For Obama 10% of the buck stops here
posted at 11:20 am on September 30, 2012 by Howard Portnoy
Who would have ever guessed that nearly four full years into his presidency, Barack Obama would still be talking about the mess he inherited. Yet here he is last Sunday on CBS’s 60 Minutes, responding to interviewer Steve Kroft’s observation that the national debt has risen 60% in the four years he’s been in office:
Well, first—first of all, Steve, I think it’s important to understand the context here. When I came into office, I inherited the biggest deficit in our history. And over the last four years, the deficit has gone up, but 90% of that is as a consequence of two wars that weren’t paid for, as a consequence of tax cuts that weren’t paid for, a prescription drug plan that was not paid for, and then the worst economic crisis since the Great Depression. Now we took some emergency actions, but that accounts for about 10% of this increase in the deficit, and we have actually seen the federal government grow at a slower pace than at any time since Dwight Eisenhower, in fact, substantially lower than the federal government grew under either Ronald Reagan or George Bush.
It’s a refreshing change to see the president accept any blame for the mess the next president will inherit from him in less than six weeks. Nevertheless, his remarks demonstrate that he is either lousy at math, a terrible liar, or both.
Consider: The national debt has risen $5 trillion under Obama’s stewardship. For him to claim responsibility for only 10% of that historical increase, he would have needed to add no more than $500 billion in new spending. Yet he crossed that threshold and then some in his first full month in office with the passage of his $800 billion-plus stimulus package.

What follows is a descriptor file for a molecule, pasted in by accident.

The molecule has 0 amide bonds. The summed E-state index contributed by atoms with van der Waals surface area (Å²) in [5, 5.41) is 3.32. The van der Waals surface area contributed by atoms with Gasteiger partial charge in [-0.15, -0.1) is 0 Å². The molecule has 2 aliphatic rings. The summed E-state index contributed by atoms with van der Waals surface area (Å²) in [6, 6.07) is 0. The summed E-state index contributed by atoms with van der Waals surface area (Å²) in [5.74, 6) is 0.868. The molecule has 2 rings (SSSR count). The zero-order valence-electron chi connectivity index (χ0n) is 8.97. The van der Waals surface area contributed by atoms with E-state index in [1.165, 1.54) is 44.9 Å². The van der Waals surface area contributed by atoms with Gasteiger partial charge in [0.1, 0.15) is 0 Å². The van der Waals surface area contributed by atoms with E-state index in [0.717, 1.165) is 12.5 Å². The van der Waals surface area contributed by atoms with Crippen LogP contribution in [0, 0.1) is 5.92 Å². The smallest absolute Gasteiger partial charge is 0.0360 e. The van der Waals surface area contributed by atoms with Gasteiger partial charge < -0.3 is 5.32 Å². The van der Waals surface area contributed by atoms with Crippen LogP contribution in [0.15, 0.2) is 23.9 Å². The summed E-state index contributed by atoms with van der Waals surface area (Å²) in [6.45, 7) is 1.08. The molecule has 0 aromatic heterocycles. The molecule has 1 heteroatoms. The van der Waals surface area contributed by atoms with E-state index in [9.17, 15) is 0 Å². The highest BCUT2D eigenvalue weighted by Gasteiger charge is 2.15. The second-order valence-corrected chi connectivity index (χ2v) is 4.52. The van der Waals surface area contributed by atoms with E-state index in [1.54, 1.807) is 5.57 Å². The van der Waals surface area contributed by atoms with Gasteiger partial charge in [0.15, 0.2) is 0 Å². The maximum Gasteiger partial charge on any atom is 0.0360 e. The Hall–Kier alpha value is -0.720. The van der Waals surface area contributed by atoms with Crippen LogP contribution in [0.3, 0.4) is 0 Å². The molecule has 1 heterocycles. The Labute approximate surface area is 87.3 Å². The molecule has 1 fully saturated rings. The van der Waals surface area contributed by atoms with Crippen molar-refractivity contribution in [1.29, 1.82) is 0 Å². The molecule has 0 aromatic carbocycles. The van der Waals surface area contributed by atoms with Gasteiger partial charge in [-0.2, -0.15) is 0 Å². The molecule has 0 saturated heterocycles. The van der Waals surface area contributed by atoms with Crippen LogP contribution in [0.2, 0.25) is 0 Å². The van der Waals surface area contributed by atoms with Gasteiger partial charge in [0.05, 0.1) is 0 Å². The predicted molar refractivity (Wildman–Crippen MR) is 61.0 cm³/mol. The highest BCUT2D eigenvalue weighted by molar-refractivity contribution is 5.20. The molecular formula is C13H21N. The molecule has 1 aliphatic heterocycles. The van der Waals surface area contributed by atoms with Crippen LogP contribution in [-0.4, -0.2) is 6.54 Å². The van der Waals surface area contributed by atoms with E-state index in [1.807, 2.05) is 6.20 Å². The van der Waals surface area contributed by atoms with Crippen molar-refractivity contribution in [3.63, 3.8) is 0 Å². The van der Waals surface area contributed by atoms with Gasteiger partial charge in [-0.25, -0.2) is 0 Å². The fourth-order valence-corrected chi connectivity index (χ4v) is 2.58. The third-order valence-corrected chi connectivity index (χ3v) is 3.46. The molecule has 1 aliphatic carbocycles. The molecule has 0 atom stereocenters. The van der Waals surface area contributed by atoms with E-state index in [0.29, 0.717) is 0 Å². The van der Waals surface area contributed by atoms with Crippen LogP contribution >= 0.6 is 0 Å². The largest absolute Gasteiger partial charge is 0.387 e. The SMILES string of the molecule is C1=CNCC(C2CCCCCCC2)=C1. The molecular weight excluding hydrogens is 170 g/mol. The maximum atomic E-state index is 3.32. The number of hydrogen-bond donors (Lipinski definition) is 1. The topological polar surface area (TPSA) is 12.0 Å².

A month later he passed a $410 billion omnibus spending package that even MSNBC described as including “8,000 pet projects” and “billions in earmarks like those he promised to curb in last year’s campaign.” That brings his cut of the new debt up to $1.2 billion, or 24%.
But the buck hasn’t finished moving. As a senator, Obama voted for the passage of the misguided TARP program, which was a driver of the debt he inherited. Then as president, he doubled down on companies that were too big to fail. George W. Bush may have started the fire, but Obama threw oil on it, taking what David Freddoso calls “full advantage of this unlimited political line of credit, [and using] TARP as a justification for limitless executive meddling in economic decisions best left to private stakeholders.”
Obama’s claim that he inherited “tax cuts that weren’t paid for” is also a joke missing its punch line. He seems to forget that his John Hancock appears on an agreement reached with the GOP in December of 2011 to extend the tax cuts, adding another $700 billion to the debt conflagration.
Yet, for all his myth-making and blame-shifting, Obama still leads in the polls by a margin of 4%. And what are his plans for turning around the economy if he is re-elected? He doesn’t have any short of looking toward the future as though the promise of a brighter “some day” will stimulate economic growth now. He is counting on the typical voter ignoring all this inconvenient reality. If Mitt Romney can’t open their eyes between now and Election Day, he and we are doomed to another four years.
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